Clinical research nurses from more than 20 states and four countries discussed the "Road Ahead" this November at the Second Annual International Association of Clinical Research Nurses (IACRN) Conference co-hosted by Clinical Center Nursing and Patient Care.
Dr. Christine Grady, acting chief of the CC Bioethics Department, delivered the conference's keynote, "Clinical Research Nursing: Ethical Foundations and Challenges on the Road Ahead." Grady described some of the central ethical tensions experienced by nurses in a clinical research setting and encouraged nurses to be active, vocal members of the research team.
"Each of the diverse nursing roles has its own absolute critical function in the conduct of clinical research, and all of us are committed to quality research practices, high ethical standards, regulatory compliance, and human subjects protection," she said. "In order to accomplish those goals, we need to be familiar with the ethical challenges that we face—the principles, regulations, and other guidance for the ethical conduct of clinical research."
According to Grady, clinical research nurses or research nurse coordinators often find themselves in a position where they are advocates for three competing components of research: the individual as patient, the individual as study participant, and the research.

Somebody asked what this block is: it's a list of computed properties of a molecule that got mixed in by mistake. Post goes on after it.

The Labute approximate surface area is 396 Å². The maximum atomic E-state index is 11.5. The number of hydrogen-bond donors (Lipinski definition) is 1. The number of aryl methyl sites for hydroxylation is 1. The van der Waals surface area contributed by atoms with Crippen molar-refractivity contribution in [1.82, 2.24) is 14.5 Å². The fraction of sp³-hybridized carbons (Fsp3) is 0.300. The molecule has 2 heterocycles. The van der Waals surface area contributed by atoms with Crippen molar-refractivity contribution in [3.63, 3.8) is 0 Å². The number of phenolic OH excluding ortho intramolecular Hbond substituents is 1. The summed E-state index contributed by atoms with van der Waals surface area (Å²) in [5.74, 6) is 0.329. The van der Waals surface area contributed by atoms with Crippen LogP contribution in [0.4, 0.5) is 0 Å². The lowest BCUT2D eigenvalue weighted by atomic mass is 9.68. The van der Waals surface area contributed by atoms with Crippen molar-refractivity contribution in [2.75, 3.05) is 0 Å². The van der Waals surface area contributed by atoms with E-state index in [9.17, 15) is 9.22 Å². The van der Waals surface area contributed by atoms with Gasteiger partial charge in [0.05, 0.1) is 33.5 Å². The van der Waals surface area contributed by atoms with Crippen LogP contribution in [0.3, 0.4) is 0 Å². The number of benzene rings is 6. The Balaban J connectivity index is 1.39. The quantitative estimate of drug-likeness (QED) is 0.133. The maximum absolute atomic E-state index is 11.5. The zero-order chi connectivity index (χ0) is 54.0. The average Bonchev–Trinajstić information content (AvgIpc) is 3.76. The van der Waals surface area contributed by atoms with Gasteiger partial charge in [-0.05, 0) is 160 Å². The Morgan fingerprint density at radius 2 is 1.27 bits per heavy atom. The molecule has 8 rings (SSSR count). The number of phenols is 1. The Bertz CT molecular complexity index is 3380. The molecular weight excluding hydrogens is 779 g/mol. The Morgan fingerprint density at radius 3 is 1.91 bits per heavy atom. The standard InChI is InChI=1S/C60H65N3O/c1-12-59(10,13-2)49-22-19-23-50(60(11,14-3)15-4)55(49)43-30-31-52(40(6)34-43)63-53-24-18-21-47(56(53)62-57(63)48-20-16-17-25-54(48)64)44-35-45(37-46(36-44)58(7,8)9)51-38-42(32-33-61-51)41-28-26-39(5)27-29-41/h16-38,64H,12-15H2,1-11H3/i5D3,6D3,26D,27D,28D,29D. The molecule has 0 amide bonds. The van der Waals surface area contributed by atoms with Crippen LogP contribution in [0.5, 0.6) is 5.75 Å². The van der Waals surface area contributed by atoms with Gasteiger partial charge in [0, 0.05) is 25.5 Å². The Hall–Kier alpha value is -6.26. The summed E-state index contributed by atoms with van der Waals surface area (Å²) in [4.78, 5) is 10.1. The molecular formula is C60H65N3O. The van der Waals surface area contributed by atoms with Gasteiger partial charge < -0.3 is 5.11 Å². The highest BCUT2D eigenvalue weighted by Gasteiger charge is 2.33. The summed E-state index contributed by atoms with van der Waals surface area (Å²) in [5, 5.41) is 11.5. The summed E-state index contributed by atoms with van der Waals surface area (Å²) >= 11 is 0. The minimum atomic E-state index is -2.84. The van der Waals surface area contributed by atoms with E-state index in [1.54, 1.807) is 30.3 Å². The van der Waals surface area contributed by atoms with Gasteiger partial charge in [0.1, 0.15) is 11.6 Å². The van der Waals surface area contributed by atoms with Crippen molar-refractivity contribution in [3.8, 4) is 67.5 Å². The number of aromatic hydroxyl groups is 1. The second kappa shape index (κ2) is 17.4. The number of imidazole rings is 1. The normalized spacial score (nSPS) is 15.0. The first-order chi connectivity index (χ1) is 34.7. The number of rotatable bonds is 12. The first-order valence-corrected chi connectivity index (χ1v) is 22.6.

"All of us, I think, can recognize times when there is a tension between a data point that needs to be taken care of and a patient who might be upset or asleep," she said. "We wake them up, we calm them down, but the tension that we feel in that process is real. There are struggles between what we believe is important for the comfort and interest of the patient, and the need to collect and report accurate data."
The emphasis on ethics in this year's conference was offered in response to feedback received by conference coordinators from IACRN members who wanted to learn more about the ethical issues surrounding clinical research nursing.
Dr. Clare Hastings, CC chief nursing officer, was honored with the IACRN Distinguished Clinical Research Nurse Award at a dinner on November 18.
"Thank you for your leadership and vision," said past-president Margaret McCabe, director of Nursing Research/Medicine Patient Services at Children's Hospital Boston, during the award presentation. McCabe noted that the CC is the world's largest employer of clinical research nurses.
Hastings was moved by the gesture. "This is just fabulous. You guys are just—you're my people," she told the room of clinical research nurses.
A third speaker from the CC, nurse consultant Julie Kohn, shared the clinical research nurse competencies as determined by the CC Clinical Research Nursing 2010 initiative.
Governor O'Malley tours Clinical Center
Governor Martin O'Malley met with NIH leaders and toured the Clinical Center before addressing the Federal Facilities Advisory Board on November 18. The governor appointed the board last year to develop a comprehensive assessment of how Maryland can best support and leverage the vast potential of its more than 50 federal facilities and help connect Maryland companies with federal opportunities to create jobs.